Skandia says most drawdown clients facing 55% death tax
A “worrying” level of people in retirement are not using their pension savings efficiently, which could result in their pension funds being hit by an unexpected 55 per cent tax charge on death, according to product provider Skandia.
Data provided by Skandia based on its drawdown customer base shows that 59 per cent of customers in capped drawdown are not taking an income. The firm said these are customers who have taken their maximum tax-free cash lump sum and then left the rest of their pension fund invested.
The remaining pension fund is technically in ‘drawdown’ as the lump sum has been taken, meaning the remaining fund would subject to a 55 per cent tax charge if paid as a lump sum to a beneficiary on the member’s death.
For those who die below age 75, this tax charge was increased from the 35 per cent under the unsecured pension regime that existed pre-April 2011 to 55 per cent. For those that die after the age of 75, the charge has been reduced from a potential 82 per cent under the previous alternatively secured pension rules.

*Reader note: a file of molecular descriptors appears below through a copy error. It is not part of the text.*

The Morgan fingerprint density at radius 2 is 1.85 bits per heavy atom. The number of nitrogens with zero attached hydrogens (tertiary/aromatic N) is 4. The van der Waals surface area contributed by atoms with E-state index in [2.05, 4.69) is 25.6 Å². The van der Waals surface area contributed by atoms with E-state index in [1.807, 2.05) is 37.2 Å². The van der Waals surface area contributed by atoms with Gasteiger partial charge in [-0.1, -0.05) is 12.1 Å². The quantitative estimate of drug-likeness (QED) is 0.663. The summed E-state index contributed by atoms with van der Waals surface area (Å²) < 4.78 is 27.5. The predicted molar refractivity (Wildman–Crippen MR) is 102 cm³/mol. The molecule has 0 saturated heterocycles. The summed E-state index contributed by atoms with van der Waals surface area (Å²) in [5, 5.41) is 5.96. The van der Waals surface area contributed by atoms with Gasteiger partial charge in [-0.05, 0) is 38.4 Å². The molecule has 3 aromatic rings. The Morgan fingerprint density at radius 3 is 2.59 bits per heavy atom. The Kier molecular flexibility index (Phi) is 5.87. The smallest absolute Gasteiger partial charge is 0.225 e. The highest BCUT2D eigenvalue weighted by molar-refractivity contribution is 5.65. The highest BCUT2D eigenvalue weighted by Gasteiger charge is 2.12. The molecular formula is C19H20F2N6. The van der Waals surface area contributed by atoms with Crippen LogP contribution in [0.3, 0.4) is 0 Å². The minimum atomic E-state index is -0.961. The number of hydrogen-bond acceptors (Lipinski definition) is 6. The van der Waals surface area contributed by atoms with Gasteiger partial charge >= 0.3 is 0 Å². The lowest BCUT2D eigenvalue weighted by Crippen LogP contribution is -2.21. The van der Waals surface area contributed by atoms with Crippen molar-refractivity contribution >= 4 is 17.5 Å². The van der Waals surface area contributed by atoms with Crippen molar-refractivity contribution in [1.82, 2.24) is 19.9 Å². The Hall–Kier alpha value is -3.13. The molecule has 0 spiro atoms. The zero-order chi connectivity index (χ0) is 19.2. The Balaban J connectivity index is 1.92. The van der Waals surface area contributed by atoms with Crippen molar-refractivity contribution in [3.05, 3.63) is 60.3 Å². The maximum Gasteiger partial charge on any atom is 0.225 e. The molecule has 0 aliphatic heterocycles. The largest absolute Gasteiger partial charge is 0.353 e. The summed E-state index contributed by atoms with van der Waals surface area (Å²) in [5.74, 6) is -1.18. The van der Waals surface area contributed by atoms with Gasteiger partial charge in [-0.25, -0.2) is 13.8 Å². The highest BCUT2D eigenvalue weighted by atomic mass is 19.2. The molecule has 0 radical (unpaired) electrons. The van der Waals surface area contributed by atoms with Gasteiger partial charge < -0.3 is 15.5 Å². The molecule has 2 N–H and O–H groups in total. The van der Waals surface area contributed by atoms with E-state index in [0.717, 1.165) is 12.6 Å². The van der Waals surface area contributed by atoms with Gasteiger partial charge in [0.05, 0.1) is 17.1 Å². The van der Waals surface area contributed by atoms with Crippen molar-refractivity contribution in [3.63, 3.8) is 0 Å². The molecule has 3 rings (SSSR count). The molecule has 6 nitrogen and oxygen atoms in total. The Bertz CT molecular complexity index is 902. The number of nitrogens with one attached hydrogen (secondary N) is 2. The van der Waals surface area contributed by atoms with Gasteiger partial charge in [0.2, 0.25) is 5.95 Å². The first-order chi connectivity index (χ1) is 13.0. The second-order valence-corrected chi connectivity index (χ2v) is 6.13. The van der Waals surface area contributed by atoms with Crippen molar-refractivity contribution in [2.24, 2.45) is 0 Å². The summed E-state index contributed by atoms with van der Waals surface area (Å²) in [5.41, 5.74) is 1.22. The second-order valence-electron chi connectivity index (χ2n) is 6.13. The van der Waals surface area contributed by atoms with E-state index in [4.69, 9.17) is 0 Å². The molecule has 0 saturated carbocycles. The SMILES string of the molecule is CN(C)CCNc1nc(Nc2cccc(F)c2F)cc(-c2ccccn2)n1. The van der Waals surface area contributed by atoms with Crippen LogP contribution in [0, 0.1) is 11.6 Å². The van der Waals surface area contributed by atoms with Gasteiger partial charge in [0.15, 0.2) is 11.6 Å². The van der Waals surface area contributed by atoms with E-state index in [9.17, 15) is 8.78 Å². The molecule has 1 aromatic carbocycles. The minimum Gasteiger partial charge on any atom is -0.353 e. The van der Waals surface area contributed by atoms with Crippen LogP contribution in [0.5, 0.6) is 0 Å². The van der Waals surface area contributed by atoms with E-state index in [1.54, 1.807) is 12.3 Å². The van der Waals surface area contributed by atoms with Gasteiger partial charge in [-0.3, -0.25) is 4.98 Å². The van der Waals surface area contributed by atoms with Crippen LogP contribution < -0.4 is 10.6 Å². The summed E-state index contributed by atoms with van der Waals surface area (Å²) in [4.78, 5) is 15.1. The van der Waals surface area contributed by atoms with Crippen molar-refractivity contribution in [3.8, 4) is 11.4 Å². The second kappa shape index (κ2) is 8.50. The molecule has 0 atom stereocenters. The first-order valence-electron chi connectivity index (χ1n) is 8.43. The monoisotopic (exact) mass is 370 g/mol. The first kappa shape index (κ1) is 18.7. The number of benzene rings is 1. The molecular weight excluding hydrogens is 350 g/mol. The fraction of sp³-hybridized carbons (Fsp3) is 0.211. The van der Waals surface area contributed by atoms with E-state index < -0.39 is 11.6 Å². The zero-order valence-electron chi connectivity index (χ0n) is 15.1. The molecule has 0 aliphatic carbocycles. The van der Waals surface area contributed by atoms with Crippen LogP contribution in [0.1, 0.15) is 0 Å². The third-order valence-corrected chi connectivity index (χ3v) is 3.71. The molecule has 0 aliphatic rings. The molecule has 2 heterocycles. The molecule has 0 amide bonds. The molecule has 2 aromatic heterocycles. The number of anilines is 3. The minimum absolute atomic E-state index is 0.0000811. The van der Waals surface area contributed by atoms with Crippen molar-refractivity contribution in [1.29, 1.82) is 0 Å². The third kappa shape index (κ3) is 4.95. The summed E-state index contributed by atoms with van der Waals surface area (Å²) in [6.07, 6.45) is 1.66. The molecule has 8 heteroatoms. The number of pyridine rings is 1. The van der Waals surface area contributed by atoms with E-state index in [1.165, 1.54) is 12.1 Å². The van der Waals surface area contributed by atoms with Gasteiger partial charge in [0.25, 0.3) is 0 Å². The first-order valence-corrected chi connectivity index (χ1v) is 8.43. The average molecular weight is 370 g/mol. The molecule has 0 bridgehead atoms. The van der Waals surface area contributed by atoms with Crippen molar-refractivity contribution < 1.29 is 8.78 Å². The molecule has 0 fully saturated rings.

Skandia said that a lack of financial advice could be at the root of members not taking an income. The company said taking an income and using alternative saving tools to secure inheritance funds could largely mitigate the 55 per cent tax liability.
If clients are under 75, it is only money held in ‘drawdown’ which is potentially subject to a 55 per cent tax charge on death under age 75 so untouched pension funds can be left to beneficiaries without any tax charge
For those aged 75 onwards, all money left in a pension is subject to a 55 per cent tax charge on death, regardless of whether the funds are in ‘drawdown’ or not, Skandia said.
The company said that those above 75 years old should therefore consider accessing as much of their pension fund as possible to move money outside of this 55 per cent tax charged environment.
Adrian Walker, head of retirement planning, said: “The number of people currently in drawdown and not taking an income highlights just how many people could benefit from further financial planning.
“We believe our statistics will be mirrored by a large extent across the industry, showing just how many people could be at risk of suffering a 55 per cent tax charge on death.
“The current economic climate is probably exacerbating the situation as people may be delaying taking an income until gilt yields and stock markets improve, as this could help secure them a higher income level.
“Delaying income could be part of someone’s long term financial plan, but if someone is unaware of the implications their actions have on death, their beneficiaries could be faced with an unexpected 55 per cent tax charge on part of those savings.”